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Canada + Colombia = BFF

Blog posts reflect the views of their authors.
Image: "Masacre de Mejor Esquina" (1997), Fernando Botero.
Image: "Masacre de Mejor Esquina" (1997), Fernando Botero.

It's been a few weeks since the Globe and Mail graced us with this story about Scotiabank & other Canadians in Colombia. I call it the Canada + Colombia = BFF story. I'm working on some kinda fascinating research right now about this match made in heaven which I'll share once I find the right venue for it. Hopefully won't be long.

In the meantime I'm just going to take apart a little section of this Globe piece so readers can get a feel for the manipulative leap of logic it contains. I don't read the Globe very often, mostly because without fail, every time I read one of their pieces about anywhere from Mexico on south, I have the urge to write up a critique. Ever since Gary Mason won a Webber for his "reporting" from Guatemala, I gave up on the whole thing. 

Anyhow, on to the story. I quote:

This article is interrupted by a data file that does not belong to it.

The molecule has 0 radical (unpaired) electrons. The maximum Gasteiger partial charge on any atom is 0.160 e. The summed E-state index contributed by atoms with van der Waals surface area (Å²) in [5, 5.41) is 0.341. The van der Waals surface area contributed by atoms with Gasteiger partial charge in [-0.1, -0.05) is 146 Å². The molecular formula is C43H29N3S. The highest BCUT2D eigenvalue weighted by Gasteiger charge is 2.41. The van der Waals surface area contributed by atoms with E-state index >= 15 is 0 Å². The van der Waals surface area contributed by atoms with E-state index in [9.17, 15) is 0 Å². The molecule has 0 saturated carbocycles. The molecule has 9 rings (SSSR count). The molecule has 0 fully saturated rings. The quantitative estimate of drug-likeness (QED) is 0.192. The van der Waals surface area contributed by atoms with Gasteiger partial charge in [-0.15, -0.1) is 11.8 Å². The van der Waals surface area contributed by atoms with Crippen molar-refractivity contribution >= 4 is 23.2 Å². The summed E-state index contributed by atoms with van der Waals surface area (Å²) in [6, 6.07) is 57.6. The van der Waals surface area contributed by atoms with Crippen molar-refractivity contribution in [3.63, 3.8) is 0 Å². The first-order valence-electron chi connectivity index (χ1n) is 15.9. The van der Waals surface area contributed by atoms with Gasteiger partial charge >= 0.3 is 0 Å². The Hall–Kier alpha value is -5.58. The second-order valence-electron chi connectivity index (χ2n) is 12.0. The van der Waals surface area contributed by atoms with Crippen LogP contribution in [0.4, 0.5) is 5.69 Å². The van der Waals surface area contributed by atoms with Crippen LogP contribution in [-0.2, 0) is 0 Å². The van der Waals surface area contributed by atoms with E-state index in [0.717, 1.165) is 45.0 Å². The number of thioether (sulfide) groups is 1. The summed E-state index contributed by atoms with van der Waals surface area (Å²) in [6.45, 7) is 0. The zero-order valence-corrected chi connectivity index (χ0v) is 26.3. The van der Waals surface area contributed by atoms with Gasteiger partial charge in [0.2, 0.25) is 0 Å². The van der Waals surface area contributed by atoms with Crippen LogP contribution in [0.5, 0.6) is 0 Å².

But isn’t Colombia run by drug cartels?

That is an idea that both Scotia and Colpatria are keen to dispel. After 50 years of civil war driven by ideological clashes and cocaine profits, peace is spreading in Colombia, which is South America’s oldest democracy. According to the World Bank, Colombia is the most secure country in Latin America in which to do business. In recent years, Colombia’s economy, which is Latin America’s fifth-largest, has grown four times as rapidly as Canada’s; foreign investment quadrupled between 2002 and 2008. In Waugh’s view, these trends are likely to continue as Colombia’s huge and until-now largely untouched natural resources are developed with capital from the likes of, well, Scotiabank.

I'm going to take this apart real quick. First off, the U.S. pumped billions of dollars into war in Colombia. It wasn't a civil war. It also wasn't driven by ideological clashes, it was/is driven by disputes over who should own the land: a tiny oligarchy, transnational corporations, or the peasants and Indigenous farmers that live from it.